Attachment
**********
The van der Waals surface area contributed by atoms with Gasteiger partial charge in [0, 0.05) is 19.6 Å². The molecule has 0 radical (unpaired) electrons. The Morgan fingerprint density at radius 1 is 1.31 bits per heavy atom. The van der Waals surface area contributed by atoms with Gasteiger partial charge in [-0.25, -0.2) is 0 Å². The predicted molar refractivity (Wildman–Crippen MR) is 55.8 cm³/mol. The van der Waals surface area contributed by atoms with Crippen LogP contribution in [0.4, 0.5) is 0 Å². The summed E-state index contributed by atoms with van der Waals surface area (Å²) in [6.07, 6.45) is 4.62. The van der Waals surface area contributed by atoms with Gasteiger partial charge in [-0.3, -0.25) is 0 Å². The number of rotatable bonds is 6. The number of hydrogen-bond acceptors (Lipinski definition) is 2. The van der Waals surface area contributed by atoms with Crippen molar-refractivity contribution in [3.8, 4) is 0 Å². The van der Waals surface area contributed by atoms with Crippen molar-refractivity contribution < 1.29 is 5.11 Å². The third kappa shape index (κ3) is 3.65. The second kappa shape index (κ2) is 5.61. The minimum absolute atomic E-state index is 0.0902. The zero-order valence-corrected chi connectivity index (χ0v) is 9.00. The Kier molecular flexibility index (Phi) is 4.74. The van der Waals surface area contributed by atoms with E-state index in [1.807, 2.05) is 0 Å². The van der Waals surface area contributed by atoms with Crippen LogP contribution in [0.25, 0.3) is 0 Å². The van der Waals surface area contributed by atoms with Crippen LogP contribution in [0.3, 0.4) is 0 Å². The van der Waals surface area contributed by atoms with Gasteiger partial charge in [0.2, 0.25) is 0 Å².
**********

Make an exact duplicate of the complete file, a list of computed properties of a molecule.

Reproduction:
The van der Waals surface area contributed by atoms with Gasteiger partial charge in [0, 0.05) is 19.6 Å². The molecule has 0 radical (unpaired) electrons. The Morgan fingerprint density at radius 1 is 1.31 bits per heavy atom. The van der Waals surface area contributed by atoms with Gasteiger partial charge in [-0.25, -0.2) is 0 Å². The predicted molar refractivity (Wildman–Crippen MR) is 55.8 cm³/mol. The van der Waals surface area contributed by atoms with Crippen LogP contribution in [0.4, 0.5) is 0 Å². The summed E-state index contributed by atoms with van der Waals surface area (Å²) in [6.07, 6.45) is 4.62. The van der Waals surface area contributed by atoms with Gasteiger partial charge in [-0.3, -0.25) is 0 Å². The number of rotatable bonds is 6. The number of hydrogen-bond acceptors (Lipinski definition) is 2. The van der Waals surface area contributed by atoms with Crippen molar-refractivity contribution in [3.8, 4) is 0 Å². The van der Waals surface area contributed by atoms with Crippen molar-refractivity contribution < 1.29 is 5.11 Å². The third kappa shape index (κ3) is 3.65. The second kappa shape index (κ2) is 5.61. The minimum absolute atomic E-state index is 0.0902. The zero-order valence-corrected chi connectivity index (χ0v) is 9.00. The Kier molecular flexibility index (Phi) is 4.74. The van der Waals surface area contributed by atoms with E-state index in [1.807, 2.05) is 0 Å². The van der Waals surface area contributed by atoms with Crippen LogP contribution in [0.25, 0.3) is 0 Å². The van der Waals surface area contributed by atoms with Crippen LogP contribution in [0.3, 0.4) is 0 Å². The van der Waals surface area contributed by atoms with Gasteiger partial charge in [0.2, 0.25) is 0 Å².